Developmental Cultural Ecology of Sleep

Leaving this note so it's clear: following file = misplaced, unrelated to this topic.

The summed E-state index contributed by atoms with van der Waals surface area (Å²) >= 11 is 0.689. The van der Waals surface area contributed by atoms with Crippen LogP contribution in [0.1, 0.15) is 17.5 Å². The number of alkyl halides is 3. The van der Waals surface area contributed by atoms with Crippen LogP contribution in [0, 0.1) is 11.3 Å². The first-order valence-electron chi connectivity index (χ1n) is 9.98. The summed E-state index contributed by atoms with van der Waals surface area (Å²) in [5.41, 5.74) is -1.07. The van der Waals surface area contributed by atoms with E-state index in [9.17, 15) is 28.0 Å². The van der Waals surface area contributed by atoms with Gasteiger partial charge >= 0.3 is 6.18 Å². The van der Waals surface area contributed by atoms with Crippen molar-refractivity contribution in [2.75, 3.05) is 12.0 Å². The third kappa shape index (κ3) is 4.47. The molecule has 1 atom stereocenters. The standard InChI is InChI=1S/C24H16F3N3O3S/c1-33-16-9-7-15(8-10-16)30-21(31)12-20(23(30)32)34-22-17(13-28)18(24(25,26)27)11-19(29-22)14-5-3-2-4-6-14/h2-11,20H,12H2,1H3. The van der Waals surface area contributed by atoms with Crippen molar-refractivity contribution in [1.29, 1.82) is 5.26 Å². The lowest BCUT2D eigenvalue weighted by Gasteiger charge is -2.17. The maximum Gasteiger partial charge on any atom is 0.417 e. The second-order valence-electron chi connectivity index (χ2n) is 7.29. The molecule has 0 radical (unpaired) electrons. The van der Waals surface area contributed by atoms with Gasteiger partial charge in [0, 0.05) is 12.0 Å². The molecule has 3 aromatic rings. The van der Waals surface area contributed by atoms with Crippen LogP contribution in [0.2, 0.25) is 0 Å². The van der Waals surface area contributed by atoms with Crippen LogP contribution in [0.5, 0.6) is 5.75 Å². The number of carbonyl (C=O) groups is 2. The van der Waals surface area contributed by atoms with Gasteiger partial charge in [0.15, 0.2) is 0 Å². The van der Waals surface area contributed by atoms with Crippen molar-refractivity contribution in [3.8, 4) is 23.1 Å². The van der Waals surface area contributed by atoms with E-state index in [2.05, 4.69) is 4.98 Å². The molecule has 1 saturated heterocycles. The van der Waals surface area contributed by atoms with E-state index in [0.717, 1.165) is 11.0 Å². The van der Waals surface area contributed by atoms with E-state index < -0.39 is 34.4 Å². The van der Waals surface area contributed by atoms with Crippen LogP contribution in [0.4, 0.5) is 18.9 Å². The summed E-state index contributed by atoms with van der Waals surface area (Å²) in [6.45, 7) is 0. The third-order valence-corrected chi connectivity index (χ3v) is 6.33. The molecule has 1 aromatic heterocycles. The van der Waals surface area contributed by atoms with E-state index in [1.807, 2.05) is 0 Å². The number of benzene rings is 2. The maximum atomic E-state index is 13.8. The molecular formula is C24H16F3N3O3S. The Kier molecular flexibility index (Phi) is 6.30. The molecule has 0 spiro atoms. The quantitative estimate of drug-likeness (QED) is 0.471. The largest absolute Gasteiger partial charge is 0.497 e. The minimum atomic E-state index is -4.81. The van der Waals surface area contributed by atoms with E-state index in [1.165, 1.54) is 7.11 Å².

Commencing with a consideration of adaptive-evolutionary constraints that have shaped the place of sleep in human development, this chapter outlines a bioecocultural model that provides a framework for integration of culture into the study of human development. This model inspired a study of the comparative developmental ecology of sleep that is then summarized in terms of initial insights into cultural patterns and variation in the physical ecology of sleep, and the recognition of sleep as a form of social behavior. The suggestive findings from this cross-cultural survey are followed by results from an empirical investigation of the role of culture in shaping sleep across the life course in a specific society, namely Egypt. Study results showed that cultural factors powerfully structure sleep, accounting for much of the variance in sleep across the life course. This example engages a number of issues regarding the impact of culture change and globalization (schooling, media, family and residential patterns, nutrition) on sleep schedules and consequently on functioning and health. The emerging global literature on these topics is briefly surveyed. A concluding section deploys psychological anthropology to consider the role of cultural models in how sleep is conceptualized and how such models inform behavior and perception, with particular regard to parental behavior.
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